We need to be careful when talking about either literary modes or periods, however: it’s a mistake to think that even if we could define Romanticism as starting in 1789 and ending in 1850 that all literature and art during this period is therefore Romantic. Even periodization does not eliminate the need for attention to theme. Earlier generations of Romantic-era scholars tended to define Romanticism in opposition to Classicism, which at least allowed for two different modes of literature to co-exist within the same period (even if they tended to periodize Classicism earlier in the eighteenth century). We should do the same, at the least seeing Romanticism as a mode arising within a specific historical and social context and then continuing into the present, co-existing alongside other disursive modes arising before and after it and continuing alongside it into the present.
A provisional list is below, which as you see very broadly defines both Romanticism and rock and roll. Please email me with further suggestions at jamesrovira at gmail dot com, and I will add your suggestions to the list and credit you below. Many thanks to all who contributed.
If you’re interested in more on William Blake in popular culture, check out the online gallery for the Blake in the Heartland exhibit on this site.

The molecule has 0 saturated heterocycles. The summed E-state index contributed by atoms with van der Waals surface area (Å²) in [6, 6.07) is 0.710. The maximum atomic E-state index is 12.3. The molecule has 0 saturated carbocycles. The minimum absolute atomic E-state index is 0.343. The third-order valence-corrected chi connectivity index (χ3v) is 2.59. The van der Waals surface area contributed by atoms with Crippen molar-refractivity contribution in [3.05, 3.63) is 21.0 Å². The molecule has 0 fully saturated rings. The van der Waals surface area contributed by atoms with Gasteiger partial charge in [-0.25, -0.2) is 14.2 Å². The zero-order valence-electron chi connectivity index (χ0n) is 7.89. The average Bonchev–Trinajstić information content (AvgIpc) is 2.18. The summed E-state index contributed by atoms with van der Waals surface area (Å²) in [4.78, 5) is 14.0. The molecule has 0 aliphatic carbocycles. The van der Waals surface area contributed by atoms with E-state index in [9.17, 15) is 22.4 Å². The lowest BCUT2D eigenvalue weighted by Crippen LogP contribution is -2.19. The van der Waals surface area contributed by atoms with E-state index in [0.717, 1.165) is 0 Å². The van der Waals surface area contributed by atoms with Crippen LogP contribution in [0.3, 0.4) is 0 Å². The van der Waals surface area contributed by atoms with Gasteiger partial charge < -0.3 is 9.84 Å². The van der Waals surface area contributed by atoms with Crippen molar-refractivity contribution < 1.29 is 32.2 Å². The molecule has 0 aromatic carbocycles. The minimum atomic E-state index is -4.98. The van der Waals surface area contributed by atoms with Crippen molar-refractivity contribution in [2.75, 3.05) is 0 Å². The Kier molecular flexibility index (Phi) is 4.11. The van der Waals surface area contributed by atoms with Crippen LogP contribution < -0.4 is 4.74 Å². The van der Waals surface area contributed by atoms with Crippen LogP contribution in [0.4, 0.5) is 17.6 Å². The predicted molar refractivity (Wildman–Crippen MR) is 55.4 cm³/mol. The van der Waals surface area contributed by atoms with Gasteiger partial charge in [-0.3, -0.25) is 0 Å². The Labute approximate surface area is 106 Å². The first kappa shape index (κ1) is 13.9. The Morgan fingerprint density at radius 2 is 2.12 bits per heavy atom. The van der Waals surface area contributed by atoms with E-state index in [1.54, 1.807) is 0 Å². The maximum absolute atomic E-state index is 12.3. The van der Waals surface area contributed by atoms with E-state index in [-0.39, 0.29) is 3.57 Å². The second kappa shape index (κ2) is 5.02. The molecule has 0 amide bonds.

|William Blake, general responses
Note: Donald Fitch’s Blake Set to Music provides a comprehensive list up to 1989.
Zoamorphosis is an excellent source of material on Blake and popular culture.
|William Blake, An Island in the Moon||Live performance, stage adaptation by Joe Viscomi|
|William Blake, The Marriage of Heaven and Hell||Ulver, Themes from William Blake’s The Marriage of Heaven and Hell|
|William Blake, Milton a Poem, “And did those feet…”||Jimi Hendrix, “Voodoo Chile”
Emerson, Lake and Palmer, “Jerusalem“
|William Blake, Poetical Sketches||The Fugs, “How Sweet I Roamed“|
|William Blake, Songs of Innocence and of Experience||Anda al Sinaia, Songs of Innocence and Experience, “The Clod and the Pebble”
Daniel Amos, “Instruction Thru Film” (“The Chimney Sweeper,” Innocence)
Daniel Amos, “Sleep Silent Child”
David Axelrod, Song of Innocence
David Axelrod, Songs of Experience
William Bolcom, Songs of Innocence and Experience (2.5 hr. orchestral performance of all of the Songs from the 1950s, highly diverse musically)
The Fugs, “Ah! Sunflower”
The Man on the Margin (Italian band), “Songs of Innocence and Experience”
Van Morrison, “Let the Slave”
Someone Still Loves You Boris Yeltsin, “The Clod and the Pebble”
Terry Scott Taylor, Knowledge and Innocence
U2, Songs of Innocence and “Beautiful Ghost/Introduction to the Songs of Experience“
Van Morrison, “You Don’t Pull No Punches, But You Don’t Push the River”
Victor Vertunni, “Little Boy Lost” (Part of his Songs of Innocence and Experience Project)
Walter Zimmerman, Songs of Innocence & Experience (1949 string quartet, not remotely rock and roll)
See Martha Redbone above for several individual songs.
|Robert Burns, general responses||Hugh Morrison, Robert Burns Rocks|
|Robert Burns, “My Heart’s in the Highlands”||Bob Dylan, “Highlands“|